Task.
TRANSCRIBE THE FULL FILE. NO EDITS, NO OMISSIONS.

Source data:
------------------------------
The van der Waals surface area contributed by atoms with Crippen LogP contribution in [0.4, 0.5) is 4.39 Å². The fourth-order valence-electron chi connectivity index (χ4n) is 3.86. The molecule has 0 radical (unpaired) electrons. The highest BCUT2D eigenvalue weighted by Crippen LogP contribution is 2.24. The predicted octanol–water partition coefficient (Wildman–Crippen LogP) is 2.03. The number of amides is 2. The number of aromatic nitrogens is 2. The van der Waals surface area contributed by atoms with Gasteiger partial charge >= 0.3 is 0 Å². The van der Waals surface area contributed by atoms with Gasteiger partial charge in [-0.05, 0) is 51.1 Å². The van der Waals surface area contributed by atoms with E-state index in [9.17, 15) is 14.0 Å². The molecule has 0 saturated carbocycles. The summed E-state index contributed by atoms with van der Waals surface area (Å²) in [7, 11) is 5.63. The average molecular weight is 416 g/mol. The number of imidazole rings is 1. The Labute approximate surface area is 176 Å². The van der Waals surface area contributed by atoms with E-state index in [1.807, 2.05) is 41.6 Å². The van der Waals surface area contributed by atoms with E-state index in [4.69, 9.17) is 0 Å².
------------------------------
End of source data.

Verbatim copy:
The van der Waals surface area contributed by atoms with Crippen LogP contribution in [0.4, 0.5) is 4.39 Å². The fourth-order valence-electron chi connectivity index (χ4n) is 3.86. The molecule has 0 radical (unpaired) electrons. The highest BCUT2D eigenvalue weighted by Crippen LogP contribution is 2.24. The predicted octanol–water partition coefficient (Wildman–Crippen LogP) is 2.03. The number of amides is 2. The number of aromatic nitrogens is 2. The van der Waals surface area contributed by atoms with Gasteiger partial charge >= 0.3 is 0 Å². The van der Waals surface area contributed by atoms with Gasteiger partial charge in [-0.05, 0) is 51.1 Å². The van der Waals surface area contributed by atoms with E-state index in [9.17, 15) is 14.0 Å². The molecule has 0 saturated carbocycles. The summed E-state index contributed by atoms with van der Waals surface area (Å²) in [7, 11) is 5.63. The average molecular weight is 416 g/mol. The number of imidazole rings is 1. The Labute approximate surface area is 176 Å². The van der Waals surface area contributed by atoms with E-state index in [1.807, 2.05) is 41.6 Å². The van der Waals surface area contributed by atoms with E-state index in [4.69, 9.17) is 0 Å².